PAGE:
Various parks are included in this area, like the Cataract Creek Provincial Recreation Area where you can go fishing and have a hike, the Elbow-Sheep Wildland Provincial Park which offers backcountry camping opportunities, and also offers equestrian hiking opportunities. You can also bring on the wheels here with a mountain bike, and scale up the cliffs with rock climbing.

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In the summer, the Highwood / Cataract area is popular for outdoor camping, but the area is rather underdeveloped, so you’ll have to come prepared if you want to make your stay a really pleasant one. The Etherington Creek Recreation Area is also one of the parks included in the list of the various areas that you’ll traverse. While you’re there you can go horse riding, spend a night under the summer sky, go fishing or hiking.

The Highwood House at, Highwood Junction is open all around the year and offers a gas station and a grocery store that operates seasonally, offering respite to tourists.

To get here, you should drive along Highway 40 from Calgary, through to Longview and ultimately, the Peter Lougheed Provincial Park. This makes for a great weekend escapade with ample opportunities for viewing wildlife, and going hiking.

6. Sheep River Provincial Park and Bluerock Wildland Provincial Park

East of the Peter Lougheed Provincial Park, and north of the Highwood/Cataract Area mentioned above, you will come across the Sheep River Provincial Park in the Kananaskis Country. The area is known as the Sheep River Valley, and the area is also shared by the Bluerock Wildland Provincial Park.

Just like most other areas in Kananaskis Country, the activities that you can do in this region include fishing, horseback riding, and hunting. You can also go mountain biking along the Sheep River Valley if you feel like taking on a real challenge. The Sandy McNabb Campground also offers people the opportunity to go ice skating in the winters.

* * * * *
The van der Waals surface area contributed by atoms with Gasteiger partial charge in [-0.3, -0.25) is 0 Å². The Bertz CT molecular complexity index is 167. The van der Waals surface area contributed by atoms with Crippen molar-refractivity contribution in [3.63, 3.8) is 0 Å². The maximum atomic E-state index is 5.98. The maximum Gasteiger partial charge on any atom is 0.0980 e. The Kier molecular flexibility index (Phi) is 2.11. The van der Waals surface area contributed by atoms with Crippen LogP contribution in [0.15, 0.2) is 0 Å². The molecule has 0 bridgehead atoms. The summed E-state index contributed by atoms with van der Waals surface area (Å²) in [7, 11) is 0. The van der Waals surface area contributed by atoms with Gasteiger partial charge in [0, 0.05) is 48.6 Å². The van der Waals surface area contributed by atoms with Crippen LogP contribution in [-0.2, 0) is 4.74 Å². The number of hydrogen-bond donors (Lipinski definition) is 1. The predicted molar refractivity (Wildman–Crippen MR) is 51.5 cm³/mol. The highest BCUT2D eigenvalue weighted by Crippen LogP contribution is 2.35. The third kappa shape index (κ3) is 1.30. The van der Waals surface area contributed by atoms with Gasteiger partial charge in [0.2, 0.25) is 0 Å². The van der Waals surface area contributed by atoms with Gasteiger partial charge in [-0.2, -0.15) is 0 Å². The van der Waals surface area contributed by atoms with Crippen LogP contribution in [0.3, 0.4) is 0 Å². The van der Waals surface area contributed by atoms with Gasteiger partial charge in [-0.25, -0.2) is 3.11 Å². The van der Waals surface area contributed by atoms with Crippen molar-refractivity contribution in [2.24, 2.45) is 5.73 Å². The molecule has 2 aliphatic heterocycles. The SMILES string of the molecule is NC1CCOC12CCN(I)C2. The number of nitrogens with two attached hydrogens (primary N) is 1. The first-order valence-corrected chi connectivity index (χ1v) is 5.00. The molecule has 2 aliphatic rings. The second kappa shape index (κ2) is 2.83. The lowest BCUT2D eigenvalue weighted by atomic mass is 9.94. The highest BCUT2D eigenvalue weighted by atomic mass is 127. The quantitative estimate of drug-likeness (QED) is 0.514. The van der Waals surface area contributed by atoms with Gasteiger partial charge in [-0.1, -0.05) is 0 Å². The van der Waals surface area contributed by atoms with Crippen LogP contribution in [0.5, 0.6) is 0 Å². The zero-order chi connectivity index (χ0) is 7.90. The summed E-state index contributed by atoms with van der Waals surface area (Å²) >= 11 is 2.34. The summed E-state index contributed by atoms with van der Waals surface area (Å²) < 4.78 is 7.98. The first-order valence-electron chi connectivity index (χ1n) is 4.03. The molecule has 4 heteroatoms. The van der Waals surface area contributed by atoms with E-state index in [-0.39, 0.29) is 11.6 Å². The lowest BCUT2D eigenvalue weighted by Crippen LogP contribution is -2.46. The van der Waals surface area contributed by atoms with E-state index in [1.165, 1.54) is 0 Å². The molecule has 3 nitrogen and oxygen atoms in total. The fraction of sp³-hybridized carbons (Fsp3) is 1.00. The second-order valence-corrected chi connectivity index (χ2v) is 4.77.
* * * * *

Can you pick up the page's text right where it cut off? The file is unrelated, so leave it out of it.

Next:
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Pete Nuit

The Sheep River provides drinking water to the towns Okotoks, Black Diamond, and Turner Valley. You should consider having a view of the river from the valley while you’re at it because it is simply too good. The Sheep River Provincial Park has one of the most beautiful hiking trails in all of the Kananaskis. The one I’m talking about is the Sheep River Falls Trail which follows the Sheep River gorge.

7. Elbow River Valley

The Elbow River Valley lies north of the Sheep Valley and also to the west of the Bragg Creek. Many different hiking trails can be found around here, which spread out along the Elbow River.

You should consider visiting the Elbow Falls, which are a 6-meter high waterfall in the Elbow River Valley, and are a part of the Elbow Falls Provincial Recreation Area in the Kananaskis. The Elbow Valley Visitor Center can be reached via Highway 66 which lies west from Bragg Creek.

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The Kananaskis offers some of the best views in Alberta, especially in summer. The lakes and hiking trails are some of the best in the country and offer exhilarating views that cannot be found in another region of the country. Although the Kananaskis are sometimes recommended ahead of the Banff or the Glacier or the Waterton National Parks, the winter scenery is also one that is remarkable.